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Constant, Horizontal Force on Swing

  1. Dec 19, 2012 #1
    1. The problem statement, all variables and given/known data
    This problem is connected to an example in the textbook.

    Here's some of the key info from the example, first of all:
    You are appointed to push your cousin Throckymorton in a swing. His weight is w, the length of the chains is R, and you push Throcky until the chains make an angle θ(0) with the verticle. To do this, you exert a varying horizontal force F that starts at zero and gradually increases just enough so that Throcky and the swing move very slowly and remain very nearly in equilibrium.
    In this example, the textbook found that the work "I" do by exerting the force F is equal to wR(1-cosθ(0)).

    Here is the problem:

    In the example, instead of applying a varying horizontal force F that maintains Throcky very nearly in equilibrium, you apply a constant a constant, horizontal force on Throcky with magnitude F=2w, where w is Throcky's weight. Consider Throcky to be a particle and neglect the small weight of the chains and seat. You push Throcky until the chains make an angle θ(0) with the verticle.
    (a) Calculate the work done on Throcky by the force F that you apply.
    (b) How does the work done by F in this exercises compare to that in the example?

    2. Relevant equations

    Work = F*d

    P1
    Work = ∫F * dl.
    P2

    dl = Rdθ

    3. The attempt at a solution

    Part (a)
    θ(0) θ(0) θ(0)
    W = ∫F(tan)dl = ∫(Fcosθ)(Rdθ) = 2wR∫cosθdθ = 2wRsinθ(0)
    0 0 0

    Part (b)
    This is the part I have the most trouble with. When I graph y = 2sinθ(0) and y = 1-cosθ(0) because these graphs resemble, by a constant factor, the work equations for the two different situations, it's clear that the work done for the situation in the exercise is greater than the work done for the situation in the example. I've tried to find an explanation for this, but I can't think of one.


    Edit: Sorry, I don't know how to type in the limits of integration! But the lower limit is always 0 and the upper is theta(0).
     
  2. jcsd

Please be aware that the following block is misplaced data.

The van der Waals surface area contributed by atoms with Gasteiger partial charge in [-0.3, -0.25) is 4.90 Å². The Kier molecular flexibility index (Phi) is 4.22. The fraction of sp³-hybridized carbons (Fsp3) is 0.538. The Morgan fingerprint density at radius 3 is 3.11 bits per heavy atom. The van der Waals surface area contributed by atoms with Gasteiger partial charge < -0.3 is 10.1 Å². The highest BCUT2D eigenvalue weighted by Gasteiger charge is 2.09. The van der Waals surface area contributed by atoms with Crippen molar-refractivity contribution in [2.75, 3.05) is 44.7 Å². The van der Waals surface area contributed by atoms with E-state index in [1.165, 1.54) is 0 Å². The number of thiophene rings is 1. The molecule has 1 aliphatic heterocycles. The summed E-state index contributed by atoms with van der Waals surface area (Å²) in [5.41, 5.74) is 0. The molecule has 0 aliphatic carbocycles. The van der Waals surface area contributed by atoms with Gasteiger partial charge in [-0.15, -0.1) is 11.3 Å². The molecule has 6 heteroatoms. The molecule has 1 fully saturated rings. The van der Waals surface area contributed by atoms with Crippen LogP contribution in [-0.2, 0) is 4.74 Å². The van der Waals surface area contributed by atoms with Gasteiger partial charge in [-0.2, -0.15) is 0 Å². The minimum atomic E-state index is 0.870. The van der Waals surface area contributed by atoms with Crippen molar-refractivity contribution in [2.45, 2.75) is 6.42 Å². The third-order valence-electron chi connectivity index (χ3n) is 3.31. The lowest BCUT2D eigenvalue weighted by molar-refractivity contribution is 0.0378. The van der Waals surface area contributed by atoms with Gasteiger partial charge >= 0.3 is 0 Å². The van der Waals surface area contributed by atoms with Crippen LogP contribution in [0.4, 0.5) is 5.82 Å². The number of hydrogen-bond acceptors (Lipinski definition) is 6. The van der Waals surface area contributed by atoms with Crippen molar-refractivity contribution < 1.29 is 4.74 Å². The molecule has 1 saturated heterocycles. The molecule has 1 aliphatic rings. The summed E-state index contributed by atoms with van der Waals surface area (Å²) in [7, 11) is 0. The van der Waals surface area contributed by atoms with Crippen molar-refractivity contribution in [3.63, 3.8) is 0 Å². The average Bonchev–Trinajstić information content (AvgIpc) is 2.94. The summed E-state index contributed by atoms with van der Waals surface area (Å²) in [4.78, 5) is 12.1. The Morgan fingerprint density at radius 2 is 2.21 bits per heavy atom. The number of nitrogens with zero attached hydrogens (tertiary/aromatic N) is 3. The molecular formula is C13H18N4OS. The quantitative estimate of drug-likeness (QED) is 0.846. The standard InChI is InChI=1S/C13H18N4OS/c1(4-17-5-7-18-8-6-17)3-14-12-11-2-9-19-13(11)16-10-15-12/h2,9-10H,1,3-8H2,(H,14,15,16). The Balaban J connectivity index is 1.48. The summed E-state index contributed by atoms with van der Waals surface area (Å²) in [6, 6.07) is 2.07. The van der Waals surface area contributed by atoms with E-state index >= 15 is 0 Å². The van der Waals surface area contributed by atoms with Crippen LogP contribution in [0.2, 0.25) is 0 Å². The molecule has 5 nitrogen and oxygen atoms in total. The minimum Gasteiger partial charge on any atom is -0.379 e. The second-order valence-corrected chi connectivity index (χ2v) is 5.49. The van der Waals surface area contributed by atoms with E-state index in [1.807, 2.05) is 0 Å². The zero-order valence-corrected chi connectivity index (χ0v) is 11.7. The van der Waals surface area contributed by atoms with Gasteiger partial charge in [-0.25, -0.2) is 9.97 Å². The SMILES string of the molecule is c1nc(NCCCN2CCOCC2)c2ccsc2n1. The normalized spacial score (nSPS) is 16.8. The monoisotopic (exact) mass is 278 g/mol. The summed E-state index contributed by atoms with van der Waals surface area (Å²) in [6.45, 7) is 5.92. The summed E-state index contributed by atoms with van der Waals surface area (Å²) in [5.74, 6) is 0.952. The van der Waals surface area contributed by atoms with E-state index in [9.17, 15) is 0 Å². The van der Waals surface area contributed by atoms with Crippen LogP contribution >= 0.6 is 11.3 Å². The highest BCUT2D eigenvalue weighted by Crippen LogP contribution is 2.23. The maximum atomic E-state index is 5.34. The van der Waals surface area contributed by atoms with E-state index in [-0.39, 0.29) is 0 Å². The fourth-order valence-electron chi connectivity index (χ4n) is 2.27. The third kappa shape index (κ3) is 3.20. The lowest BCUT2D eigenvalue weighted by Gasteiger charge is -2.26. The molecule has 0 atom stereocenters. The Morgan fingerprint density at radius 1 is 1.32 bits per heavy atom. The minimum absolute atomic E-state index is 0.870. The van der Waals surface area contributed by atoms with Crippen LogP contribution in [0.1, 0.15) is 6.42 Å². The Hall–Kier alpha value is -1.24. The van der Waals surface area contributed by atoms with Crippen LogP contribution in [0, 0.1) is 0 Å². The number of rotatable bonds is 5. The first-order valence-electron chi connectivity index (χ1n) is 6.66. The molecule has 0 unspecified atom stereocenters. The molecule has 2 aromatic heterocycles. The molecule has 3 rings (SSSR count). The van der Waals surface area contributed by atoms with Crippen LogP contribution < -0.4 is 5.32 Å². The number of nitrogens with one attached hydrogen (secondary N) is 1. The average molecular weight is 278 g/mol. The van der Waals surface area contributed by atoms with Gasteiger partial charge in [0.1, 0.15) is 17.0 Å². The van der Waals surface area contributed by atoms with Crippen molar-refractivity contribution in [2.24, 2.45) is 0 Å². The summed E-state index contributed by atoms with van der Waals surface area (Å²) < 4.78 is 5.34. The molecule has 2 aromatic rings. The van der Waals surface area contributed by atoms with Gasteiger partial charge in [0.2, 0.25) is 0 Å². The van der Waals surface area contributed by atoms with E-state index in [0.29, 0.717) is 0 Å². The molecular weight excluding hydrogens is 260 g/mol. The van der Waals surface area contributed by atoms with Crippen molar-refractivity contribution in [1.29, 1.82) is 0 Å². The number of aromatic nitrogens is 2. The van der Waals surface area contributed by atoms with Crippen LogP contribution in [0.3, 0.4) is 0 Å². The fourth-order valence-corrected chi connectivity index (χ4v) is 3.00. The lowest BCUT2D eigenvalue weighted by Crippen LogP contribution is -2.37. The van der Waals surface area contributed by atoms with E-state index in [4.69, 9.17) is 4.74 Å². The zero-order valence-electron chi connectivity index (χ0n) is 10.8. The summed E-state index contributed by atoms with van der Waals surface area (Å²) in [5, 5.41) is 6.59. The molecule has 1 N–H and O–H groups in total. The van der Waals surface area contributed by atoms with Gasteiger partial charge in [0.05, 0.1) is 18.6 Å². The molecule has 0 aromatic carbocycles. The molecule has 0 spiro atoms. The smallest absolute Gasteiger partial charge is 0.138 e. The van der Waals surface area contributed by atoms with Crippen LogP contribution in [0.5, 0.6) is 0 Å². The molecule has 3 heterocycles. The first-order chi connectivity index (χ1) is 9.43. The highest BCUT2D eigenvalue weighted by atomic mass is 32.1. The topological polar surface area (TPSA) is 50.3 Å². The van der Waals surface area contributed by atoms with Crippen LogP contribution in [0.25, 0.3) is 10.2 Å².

3. Dec 19, 2012 #2

    SammyS

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    Hello Frozen Stair. Welcome to PF !

    When θ is small, how does the force in the example compare with that in the exercise ?
     
  4. Dec 19, 2012 #3
    Hi. :)

    When θ is small...in the example, the force would be very small (F=wtanθ). In the exercise, it would be 2w. I was thinking about this, but I can't figure out how exactly this connects to the work that is done.
     
  5. Dec 19, 2012 #4

    SammyS

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    Both forces are in the horizontal direction.

    Both move along the same path.

    One force is constant and relatively large.

    The other starts small. It's w/2 @ ≈ 26.6°. It's w at 45°. It's equal to 2w at what angle? At that point there is not much displacement remaining in the horizontal direction.

    Also, what happens to all of that extra work that's done?
     
  6. Dec 19, 2012 #5
    I see what you mean. F=2w at θ=1.11, which is already quite far.

    But what do you mean by the "extra work"?
     
  7. Dec 19, 2012 #6

    SammyS

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    In the exercise, the amount of work to reach any particular θ0 is quite a bit larger than the amount of work done in the example, to reach the same θ0. What is the result of expending that extra amount of work in the exercise as compared to in the example?
     
  8. Dec 19, 2012 #7
    Oh, I think I see now.

    Instead of Throcky being pushed so that he is at a constant speed, he has an acceleration. And, by the work-energy theorem, W = ΔK, so this would suggest that the exercise has such a greater value for work than the example because the speed is increasing.
     
  9. Dec 19, 2012 #8

    SammyS

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    Yes. That's what I was getting at.

    Should I ask any more questions? :smile:
     
  10. Dec 20, 2012 #9
    No, thank you so much! :)
     
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